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Archives de pédiatrie
Volume 23, n° 9
pages 935-943 (septembre 2016)
Doi : 10.1016/j.arcped.2016.06.006
Received : 4 October 2015 ;  accepted : 16 June 2016
Protocole donneur unique : pratiques transfusionnelles et facteurs de risque des transfusions multiples en réanimation néonatale
Single-donor protocol: Transfusion practices and multiple transfusion risk factors in neonatal intensive care unit
 

C. Dollat a, , C. Pierron a, A. Keslick a, E. Billoir b, A. François c, P.-.H. Jarreau a
a DHU « risques et grossesse », service de médecine et réanimation néonatales de Port-Royal, université Paris Descartes, 53, avenue de l’Observatoire, 75679 Paris, France 
b CNRS UMR 7360 (LIEC), université de Lorraine, 8, rue du Général-Delestraint, 57070 Metz, France 
c Site transfusionnel de l’HEGP EFS Île-de-France, 20, rue Leblanc, 75015 Paris, France 

Auteur correspondant.
Résumé

Le protocole donneur unique (PDU) pour la transfusion en culots globulaires consiste en l’attribution à un enfant de 4 unités pédiatriques issues d’un même don de sang. Son utilisation est recommandée pour les nouveau-nés prématurés afin de diminuer les risques infectieux et d’allo-immunisation. Cependant, il conduit à la transfusion de sang stocké, dont certaines études remettent en cause l’innocuité. À la veille des nouvelles recommandations de la Haute Autorité de santé en 2015, nous avons effectué une enquête nationale de pratique auprès des réanimations néonatales afin d’évaluer l’utilisation du PDU ainsi qu’une étude des caractéristiques des enfants transfusés au sein de notre unité afin de mieux en identifier les bénéficiaires. L’enquête de pratique a révélé que 30 % des réanimations néonatales ne l’utilisaient plus en 2014, en raison de problèmes logistiques, financiers ou d’inquiétudes face à la transfusion de sang stocké. Dans notre unité, le PDU entraînait l’utilisation de sang stocké depuis plus de 20jours dans la moitié des cas à partir de la 3e unité transfusée. Deux facteurs étaient prédictifs de polytransfusion : la faiblesse du terme de naissance et la hauteur du score Clinical Risk Index for Babies (CRIB). Ces variables intégrées dans un modèle statistique permettaient de prédire le risque de polytransfusion. D’après ce modèle, un seuil de 50 % de risque de polytransfusion permet de cibler au mieux les enfants devant bénéficier d’un PDU en limitant le nombre de poches utilisées.

The full text of this article is available in PDF format.
Summary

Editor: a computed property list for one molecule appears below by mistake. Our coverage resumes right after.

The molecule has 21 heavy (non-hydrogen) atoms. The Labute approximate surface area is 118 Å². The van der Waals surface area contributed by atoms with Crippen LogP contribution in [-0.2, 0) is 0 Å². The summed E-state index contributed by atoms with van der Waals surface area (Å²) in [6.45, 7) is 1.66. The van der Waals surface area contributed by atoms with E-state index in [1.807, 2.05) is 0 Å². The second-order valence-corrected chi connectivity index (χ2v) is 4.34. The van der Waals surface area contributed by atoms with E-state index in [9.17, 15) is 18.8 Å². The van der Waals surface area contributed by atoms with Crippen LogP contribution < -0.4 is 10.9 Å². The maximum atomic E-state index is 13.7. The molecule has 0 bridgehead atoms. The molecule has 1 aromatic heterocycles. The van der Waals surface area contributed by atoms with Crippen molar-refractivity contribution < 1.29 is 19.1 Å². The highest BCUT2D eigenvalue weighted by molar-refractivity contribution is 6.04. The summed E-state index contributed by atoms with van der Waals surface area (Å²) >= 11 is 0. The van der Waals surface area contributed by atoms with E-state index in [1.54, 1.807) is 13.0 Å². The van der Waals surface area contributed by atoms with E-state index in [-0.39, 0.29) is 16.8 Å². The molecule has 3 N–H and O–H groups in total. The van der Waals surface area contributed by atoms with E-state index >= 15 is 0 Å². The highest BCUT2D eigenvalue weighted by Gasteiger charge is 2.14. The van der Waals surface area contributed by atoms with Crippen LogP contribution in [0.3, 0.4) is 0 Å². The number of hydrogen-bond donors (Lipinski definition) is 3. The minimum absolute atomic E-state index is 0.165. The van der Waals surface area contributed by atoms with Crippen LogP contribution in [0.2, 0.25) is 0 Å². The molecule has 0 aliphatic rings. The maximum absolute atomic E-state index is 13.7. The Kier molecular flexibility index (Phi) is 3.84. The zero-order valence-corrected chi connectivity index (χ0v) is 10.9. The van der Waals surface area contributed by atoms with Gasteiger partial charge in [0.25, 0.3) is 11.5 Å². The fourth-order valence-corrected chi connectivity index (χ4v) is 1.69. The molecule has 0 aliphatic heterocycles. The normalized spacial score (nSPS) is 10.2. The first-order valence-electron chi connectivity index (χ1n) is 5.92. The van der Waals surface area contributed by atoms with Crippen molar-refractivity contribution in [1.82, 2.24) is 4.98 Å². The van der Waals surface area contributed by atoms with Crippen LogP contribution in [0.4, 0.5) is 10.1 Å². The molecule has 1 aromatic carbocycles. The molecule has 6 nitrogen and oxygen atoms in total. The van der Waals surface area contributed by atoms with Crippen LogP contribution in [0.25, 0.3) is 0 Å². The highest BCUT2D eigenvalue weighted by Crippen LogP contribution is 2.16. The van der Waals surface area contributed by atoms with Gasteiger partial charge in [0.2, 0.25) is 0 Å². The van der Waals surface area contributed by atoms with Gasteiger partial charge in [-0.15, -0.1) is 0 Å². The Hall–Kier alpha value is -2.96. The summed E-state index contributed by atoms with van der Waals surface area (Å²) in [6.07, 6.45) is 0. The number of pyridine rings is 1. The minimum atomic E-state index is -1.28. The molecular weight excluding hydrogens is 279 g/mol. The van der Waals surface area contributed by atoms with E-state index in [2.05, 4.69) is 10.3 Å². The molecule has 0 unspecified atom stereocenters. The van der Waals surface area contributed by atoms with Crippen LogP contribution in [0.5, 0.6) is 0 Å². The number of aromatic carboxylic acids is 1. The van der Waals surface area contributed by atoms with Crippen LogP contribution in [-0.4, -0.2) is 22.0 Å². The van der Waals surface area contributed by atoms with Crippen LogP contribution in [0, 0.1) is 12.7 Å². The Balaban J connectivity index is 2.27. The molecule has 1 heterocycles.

In France since 2002, the single-donor transfusion protocol, using four pediatric units from the same adult donor's packed red blood cells (PRBCs) in multiply transfused newborns, is recommended in preterm neonates to reduce the risks of infection and alloimmunization. This protocol is controversial, however, because it causes the transfusion of stored blood, which could have adverse consequences. Before the new recommendations of the French Haute Autorité de santé (National authority for health) in 2015, we conducted a national practice survey in 63 neonatal intensive care units (NICU) and a retrospective study of the characteristics of 103 children transfused within our unit, to better target beneficiaries. The practice survey showed that 30 % of French NICUs no longer used the protocol in 2014, due to logistical or financial problems, or concerns about the transfusion of stored blood. The practices were heterogeneous. Few NICUs used a written protocol. In our NICU, the use of single-donor protocol involved the use of units stored for more than 20 days in half of the cases beginning with the third unit used. Six-term newborns were mainly transfused once, which does not seem to warrant the single-donor transfusion protocol. The use of this protocol caused the loss of 50 % of the manufactured units, which go unused. In multivariate analysis, two factors were predictive of multiple transfusion within our population of 95 premature neonates undergoing transfusion: low-term and a high Clinical Risk Index for Babies (CRIB) score. The risk of multiple transfusions would be reduced by about 15 % for each additional week of gestation and approximately 16 % per point within the CRIB score. These variables integrated into a statistical model predict the risk of multiplying transfusions. According to the ROC curve, a calculated risk higher than 50 % is the appropriate cut-off value to transfuse with the single-donor transfusion protocol. This would limit its indications, saving more than 130 pediatric units of blood for 100 transfused children. A prospective study in our department will allow internal validation of this test.

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